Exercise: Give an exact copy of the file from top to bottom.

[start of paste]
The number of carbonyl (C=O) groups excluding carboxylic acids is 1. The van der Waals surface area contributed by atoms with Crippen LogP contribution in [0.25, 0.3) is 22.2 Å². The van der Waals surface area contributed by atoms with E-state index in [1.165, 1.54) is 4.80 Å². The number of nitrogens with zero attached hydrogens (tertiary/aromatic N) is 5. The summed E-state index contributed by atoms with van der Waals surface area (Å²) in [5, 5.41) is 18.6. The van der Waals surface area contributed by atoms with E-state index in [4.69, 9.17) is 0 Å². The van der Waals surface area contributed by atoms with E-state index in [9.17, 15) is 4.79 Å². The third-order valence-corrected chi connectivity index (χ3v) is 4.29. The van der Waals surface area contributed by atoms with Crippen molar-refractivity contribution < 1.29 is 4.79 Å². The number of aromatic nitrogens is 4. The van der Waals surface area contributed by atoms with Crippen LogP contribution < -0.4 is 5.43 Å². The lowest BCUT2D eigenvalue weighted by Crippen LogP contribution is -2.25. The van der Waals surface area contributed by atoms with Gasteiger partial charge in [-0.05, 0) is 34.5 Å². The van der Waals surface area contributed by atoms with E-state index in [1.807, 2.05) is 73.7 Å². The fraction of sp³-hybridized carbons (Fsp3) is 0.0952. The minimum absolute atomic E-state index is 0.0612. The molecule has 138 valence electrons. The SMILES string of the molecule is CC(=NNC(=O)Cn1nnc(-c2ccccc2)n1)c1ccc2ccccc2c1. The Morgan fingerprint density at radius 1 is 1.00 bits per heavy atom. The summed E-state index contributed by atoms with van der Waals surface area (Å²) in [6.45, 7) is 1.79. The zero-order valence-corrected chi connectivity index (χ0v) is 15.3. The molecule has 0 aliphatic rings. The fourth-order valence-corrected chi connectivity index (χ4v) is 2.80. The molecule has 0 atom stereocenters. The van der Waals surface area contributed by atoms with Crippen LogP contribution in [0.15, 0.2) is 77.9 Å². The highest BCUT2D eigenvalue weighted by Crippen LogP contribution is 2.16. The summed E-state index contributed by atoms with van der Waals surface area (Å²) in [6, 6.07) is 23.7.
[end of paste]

The number of carbonyl (C=O) groups excluding carboxylic acids is 1. The van der Waals surface area contributed by atoms with Crippen LogP contribution in [0.25, 0.3) is 22.2 Å². The van der Waals surface area contributed by atoms with E-state index in [1.165, 1.54) is 4.80 Å². The number of nitrogens with zero attached hydrogens (tertiary/aromatic N) is 5. The summed E-state index contributed by atoms with van der Waals surface area (Å²) in [5, 5.41) is 18.6. The van der Waals surface area contributed by atoms with E-state index in [4.69, 9.17) is 0 Å². The van der Waals surface area contributed by atoms with E-state index in [9.17, 15) is 4.79 Å². The third-order valence-corrected chi connectivity index (χ3v) is 4.29. The van der Waals surface area contributed by atoms with Crippen molar-refractivity contribution < 1.29 is 4.79 Å². The number of aromatic nitrogens is 4. The van der Waals surface area contributed by atoms with Crippen LogP contribution < -0.4 is 5.43 Å². The lowest BCUT2D eigenvalue weighted by Crippen LogP contribution is -2.25. The van der Waals surface area contributed by atoms with Gasteiger partial charge in [-0.05, 0) is 34.5 Å². The van der Waals surface area contributed by atoms with E-state index in [1.807, 2.05) is 73.7 Å². The fraction of sp³-hybridized carbons (Fsp3) is 0.0952. The minimum absolute atomic E-state index is 0.0612. The molecule has 138 valence electrons. The SMILES string of the molecule is CC(=NNC(=O)Cn1nnc(-c2ccccc2)n1)c1ccc2ccccc2c1. The Morgan fingerprint density at radius 1 is 1.00 bits per heavy atom. The summed E-state index contributed by atoms with van der Waals surface area (Å²) in [6.45, 7) is 1.79. The zero-order valence-corrected chi connectivity index (χ0v) is 15.3. The molecule has 0 aliphatic rings. The fourth-order valence-corrected chi connectivity index (χ4v) is 2.80. The molecule has 0 atom stereocenters. The van der Waals surface area contributed by atoms with Crippen LogP contribution in [0.15, 0.2) is 77.9 Å². The highest BCUT2D eigenvalue weighted by Crippen LogP contribution is 2.16. The summed E-state index contributed by atoms with van der Waals surface area (Å²) in [6, 6.07) is 23.7.